No doubt that for the PTI coalition Government the start of term (2018-23) was with exceptional debt burden, record fiscal and current account deficits, forcing it to more borrowing, new taxes and devaluation of rupee. This was all due to imprudent policies of the economic wizard (sic) of PMLN, Ishaq Dar, now a proclaimed offender. His farcical claims of economic turn-around and record growth rate now stand fully exposed.

Indeed Pakistan is facing the worst ever fiscal, trade and current account deficits and insurmountable debt burden. It needs to be recognised that in the wake of a weakening rupee, debt burden and debt servicing have also risen. The depreciation of one rupee adds to Rs. 105.8 billion to the public debt. Similarly, even increase of just one percent raises the cost of debt servicing roughly by Rs. 180 billion. On May 20, 2019, SBP increased interest rate by 1.5% [now standing at 12.25%] as a precondition to avail IMF’s bailout package of US $ 6 billion—it will enhance debt servicing cost by over Rs. 260 billion. Since December 2017, the SBP allowed the currency to weaken by over 40%, yet exports witnessed negative growth.

The consequences of present economic mess are obvious: more borrowing, high discount rate, weak rupee, slow growth and further taxes—these would adversely affect fixed income earners and the poor. Further borrowing means more squeezing of fiscal space—enormous debt-servicing leading to deadly debt trap that is, borrow just to pay interest of old debts.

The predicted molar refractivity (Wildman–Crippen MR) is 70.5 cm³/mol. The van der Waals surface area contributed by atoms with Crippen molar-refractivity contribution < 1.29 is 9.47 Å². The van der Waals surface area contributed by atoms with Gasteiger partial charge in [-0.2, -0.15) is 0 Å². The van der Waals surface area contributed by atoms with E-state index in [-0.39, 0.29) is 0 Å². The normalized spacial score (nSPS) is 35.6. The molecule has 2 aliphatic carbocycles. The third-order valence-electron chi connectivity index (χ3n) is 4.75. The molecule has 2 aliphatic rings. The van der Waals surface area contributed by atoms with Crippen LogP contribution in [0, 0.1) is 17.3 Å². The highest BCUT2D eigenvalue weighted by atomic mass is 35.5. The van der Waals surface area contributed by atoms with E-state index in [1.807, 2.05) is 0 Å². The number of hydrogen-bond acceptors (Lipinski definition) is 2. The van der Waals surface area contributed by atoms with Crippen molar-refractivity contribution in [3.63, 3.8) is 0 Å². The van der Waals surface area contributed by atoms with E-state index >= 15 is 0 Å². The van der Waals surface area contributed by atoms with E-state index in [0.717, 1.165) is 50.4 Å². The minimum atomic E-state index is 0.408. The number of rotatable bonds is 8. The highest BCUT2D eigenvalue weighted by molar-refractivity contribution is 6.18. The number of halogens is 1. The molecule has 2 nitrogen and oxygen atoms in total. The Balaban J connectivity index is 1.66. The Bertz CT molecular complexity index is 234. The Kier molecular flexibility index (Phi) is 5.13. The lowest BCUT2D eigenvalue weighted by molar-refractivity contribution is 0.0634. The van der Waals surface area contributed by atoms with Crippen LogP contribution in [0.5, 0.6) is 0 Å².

It is an admitted fact that our economic managers, during the military and civilian rules alike, have been borrowing recklessly. Borrowing per se is not objectionable, but in our case funds have been abused—wasted on huge perks and perquisites to the privileged classes and not for economic uplift of the country. Today’s Pakistan represents a state where a trio of militro-judicial-civil complex, businessmen-turned-politicians and absentee landlords is very affluent, but the Government is poor, needing loans even to meet day to day expenses. This state of affairs is the direct outcome of the policies of successive governments, promoting rent-seeking, giving a free hand to tax evaders and appeasing plunderers of national wealth.

The challenge is how to break this deadly debt trap. The key is export-driven growth, especially creating exportable surplus by modernizing agriculture and establishing agro-based value-added industries. Only through sustainable growth rate of 6-7% for at least a decade, we can overcome monstrous fiscal deficit and create annual jobs of two million for our youth. We, thus, need radical changes in taxation, namely, reduction in the exorbitant sales tax rate (it should be 8-10% across the board), bringing corporate tax rate to 20%, and introducing equitable tax base, simpler and fairer tax procedures, highlighted in Towards Flat, Low-rate, Broad and Predictable Taxes [PRIME Institute (April (2016)].

For overcoming despair and negativity, we as a nation must resolve to adopt a path leading to prosperity and self-reliance—it lies in rapid industralisation and accelerated growth. Existing elitist structures are the main impediment to achieve these goals, so we need fundamental reforms in all spheres of governance, discussed in Policies for growth and employment, Daily Times, April 14, 2019. Solutions are available, all we lack is the political will to implement them.


The author, Advocate Supreme Court, is Adjunct Faculty of Lahore University of Management Sciences (LUMS)   

Related Posts

Leave a Reply